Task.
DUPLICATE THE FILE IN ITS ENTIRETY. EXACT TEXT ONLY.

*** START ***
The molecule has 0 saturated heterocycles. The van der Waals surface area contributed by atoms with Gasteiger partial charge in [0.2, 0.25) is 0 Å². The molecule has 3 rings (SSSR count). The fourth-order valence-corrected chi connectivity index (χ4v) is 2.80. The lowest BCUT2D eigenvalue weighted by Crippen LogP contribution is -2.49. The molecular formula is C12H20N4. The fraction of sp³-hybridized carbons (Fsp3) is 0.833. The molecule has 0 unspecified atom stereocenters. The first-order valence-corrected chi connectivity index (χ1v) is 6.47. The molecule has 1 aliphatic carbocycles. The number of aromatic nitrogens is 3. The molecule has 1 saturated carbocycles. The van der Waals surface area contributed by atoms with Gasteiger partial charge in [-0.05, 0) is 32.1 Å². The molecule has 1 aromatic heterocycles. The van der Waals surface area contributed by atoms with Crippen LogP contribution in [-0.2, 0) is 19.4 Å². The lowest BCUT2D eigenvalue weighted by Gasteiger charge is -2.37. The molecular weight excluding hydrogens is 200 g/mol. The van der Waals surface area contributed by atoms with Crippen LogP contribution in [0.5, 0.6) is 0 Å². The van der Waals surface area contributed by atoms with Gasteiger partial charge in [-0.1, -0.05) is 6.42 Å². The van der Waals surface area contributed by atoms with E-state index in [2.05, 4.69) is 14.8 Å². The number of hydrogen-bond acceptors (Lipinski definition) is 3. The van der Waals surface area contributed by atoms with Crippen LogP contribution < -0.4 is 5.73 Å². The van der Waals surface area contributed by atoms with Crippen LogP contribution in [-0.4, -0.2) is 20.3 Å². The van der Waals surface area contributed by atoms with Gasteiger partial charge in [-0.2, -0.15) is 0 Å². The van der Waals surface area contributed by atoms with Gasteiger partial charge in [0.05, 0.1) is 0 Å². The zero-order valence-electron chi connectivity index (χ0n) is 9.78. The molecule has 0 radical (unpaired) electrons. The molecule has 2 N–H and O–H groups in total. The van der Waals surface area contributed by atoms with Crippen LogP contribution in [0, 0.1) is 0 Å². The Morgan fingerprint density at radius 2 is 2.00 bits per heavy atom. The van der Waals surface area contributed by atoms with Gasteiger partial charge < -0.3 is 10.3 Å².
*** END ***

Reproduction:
The molecule has 0 saturated heterocycles. The van der Waals surface area contributed by atoms with Gasteiger partial charge in [0.2, 0.25) is 0 Å². The molecule has 3 rings (SSSR count). The fourth-order valence-corrected chi connectivity index (χ4v) is 2.80. The lowest BCUT2D eigenvalue weighted by Crippen LogP contribution is -2.49. The molecular formula is C12H20N4. The fraction of sp³-hybridized carbons (Fsp3) is 0.833. The molecule has 0 unspecified atom stereocenters. The first-order valence-corrected chi connectivity index (χ1v) is 6.47. The molecule has 1 aliphatic carbocycles. The number of aromatic nitrogens is 3. The molecule has 1 saturated carbocycles. The van der Waals surface area contributed by atoms with Gasteiger partial charge in [-0.05, 0) is 32.1 Å². The molecule has 1 aromatic heterocycles. The van der Waals surface area contributed by atoms with Crippen LogP contribution in [-0.2, 0) is 19.4 Å². The lowest BCUT2D eigenvalue weighted by Gasteiger charge is -2.37. The molecular weight excluding hydrogens is 200 g/mol. The van der Waals surface area contributed by atoms with Crippen LogP contribution in [0.5, 0.6) is 0 Å². The van der Waals surface area contributed by atoms with Gasteiger partial charge in [-0.1, -0.05) is 6.42 Å². The van der Waals surface area contributed by atoms with E-state index in [2.05, 4.69) is 14.8 Å². The number of hydrogen-bond acceptors (Lipinski definition) is 3. The van der Waals surface area contributed by atoms with Crippen LogP contribution < -0.4 is 5.73 Å². The van der Waals surface area contributed by atoms with Crippen LogP contribution in [-0.4, -0.2) is 20.3 Å². The van der Waals surface area contributed by atoms with Gasteiger partial charge in [-0.2, -0.15) is 0 Å². The van der Waals surface area contributed by atoms with Gasteiger partial charge in [0.05, 0.1) is 0 Å². The zero-order valence-electron chi connectivity index (χ0n) is 9.78. The molecule has 0 radical (unpaired) electrons. The molecule has 2 N–H and O–H groups in total. The van der Waals surface area contributed by atoms with Crippen LogP contribution in [0, 0.1) is 0 Å². The Morgan fingerprint density at radius 2 is 2.00 bits per heavy atom. The van der Waals surface area contributed by atoms with Gasteiger partial charge < -0.3 is 10.3 Å².